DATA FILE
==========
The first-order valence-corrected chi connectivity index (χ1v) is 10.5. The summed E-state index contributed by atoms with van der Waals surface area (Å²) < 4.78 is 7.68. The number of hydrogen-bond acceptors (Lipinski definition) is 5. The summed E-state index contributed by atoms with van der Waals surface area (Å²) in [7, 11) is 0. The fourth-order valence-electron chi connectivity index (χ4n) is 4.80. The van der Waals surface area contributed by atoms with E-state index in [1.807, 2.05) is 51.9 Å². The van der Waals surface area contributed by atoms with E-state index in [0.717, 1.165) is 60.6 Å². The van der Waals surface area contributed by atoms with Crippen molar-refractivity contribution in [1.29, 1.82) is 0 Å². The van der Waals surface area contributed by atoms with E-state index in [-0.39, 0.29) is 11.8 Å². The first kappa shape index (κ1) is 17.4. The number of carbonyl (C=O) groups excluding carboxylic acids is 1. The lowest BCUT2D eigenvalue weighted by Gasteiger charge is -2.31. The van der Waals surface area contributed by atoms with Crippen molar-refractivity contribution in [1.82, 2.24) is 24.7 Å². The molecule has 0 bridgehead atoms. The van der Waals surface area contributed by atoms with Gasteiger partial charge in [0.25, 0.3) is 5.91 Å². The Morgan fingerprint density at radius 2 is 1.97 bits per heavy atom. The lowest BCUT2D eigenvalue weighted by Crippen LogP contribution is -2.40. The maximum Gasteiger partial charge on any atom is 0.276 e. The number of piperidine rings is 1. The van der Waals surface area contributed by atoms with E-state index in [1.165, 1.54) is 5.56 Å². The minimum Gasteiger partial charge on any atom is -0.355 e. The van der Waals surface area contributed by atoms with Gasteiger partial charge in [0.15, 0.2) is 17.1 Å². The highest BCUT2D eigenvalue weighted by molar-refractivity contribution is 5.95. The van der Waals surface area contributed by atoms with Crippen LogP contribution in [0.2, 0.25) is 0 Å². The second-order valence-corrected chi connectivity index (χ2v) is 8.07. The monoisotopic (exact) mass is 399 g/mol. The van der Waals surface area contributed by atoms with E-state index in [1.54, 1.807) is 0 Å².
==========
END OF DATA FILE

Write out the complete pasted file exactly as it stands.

The first-order valence-corrected chi connectivity index (χ1v) is 10.5. The summed E-state index contributed by atoms with van der Waals surface area (Å²) < 4.78 is 7.68. The number of hydrogen-bond acceptors (Lipinski definition) is 5. The summed E-state index contributed by atoms with van der Waals surface area (Å²) in [7, 11) is 0. The fourth-order valence-electron chi connectivity index (χ4n) is 4.80. The van der Waals surface area contributed by atoms with E-state index in [1.807, 2.05) is 51.9 Å². The van der Waals surface area contributed by atoms with E-state index in [0.717, 1.165) is 60.6 Å². The van der Waals surface area contributed by atoms with Crippen molar-refractivity contribution in [1.29, 1.82) is 0 Å². The van der Waals surface area contributed by atoms with E-state index in [-0.39, 0.29) is 11.8 Å². The first kappa shape index (κ1) is 17.4. The number of carbonyl (C=O) groups excluding carboxylic acids is 1. The lowest BCUT2D eigenvalue weighted by Gasteiger charge is -2.31. The van der Waals surface area contributed by atoms with Crippen molar-refractivity contribution in [1.82, 2.24) is 24.7 Å². The molecule has 0 bridgehead atoms. The van der Waals surface area contributed by atoms with Gasteiger partial charge in [0.25, 0.3) is 5.91 Å². The Morgan fingerprint density at radius 2 is 1.97 bits per heavy atom. The lowest BCUT2D eigenvalue weighted by Crippen LogP contribution is -2.40. The maximum Gasteiger partial charge on any atom is 0.276 e. The number of piperidine rings is 1. The van der Waals surface area contributed by atoms with E-state index in [1.165, 1.54) is 5.56 Å². The minimum Gasteiger partial charge on any atom is -0.355 e. The van der Waals surface area contributed by atoms with Gasteiger partial charge in [0.15, 0.2) is 17.1 Å². The highest BCUT2D eigenvalue weighted by molar-refractivity contribution is 5.95. The van der Waals surface area contributed by atoms with Crippen LogP contribution in [0.2, 0.25) is 0 Å². The second-order valence-corrected chi connectivity index (χ2v) is 8.07. The monoisotopic (exact) mass is 399 g/mol. The van der Waals surface area contributed by atoms with E-state index in [1.54, 1.807) is 0 Å².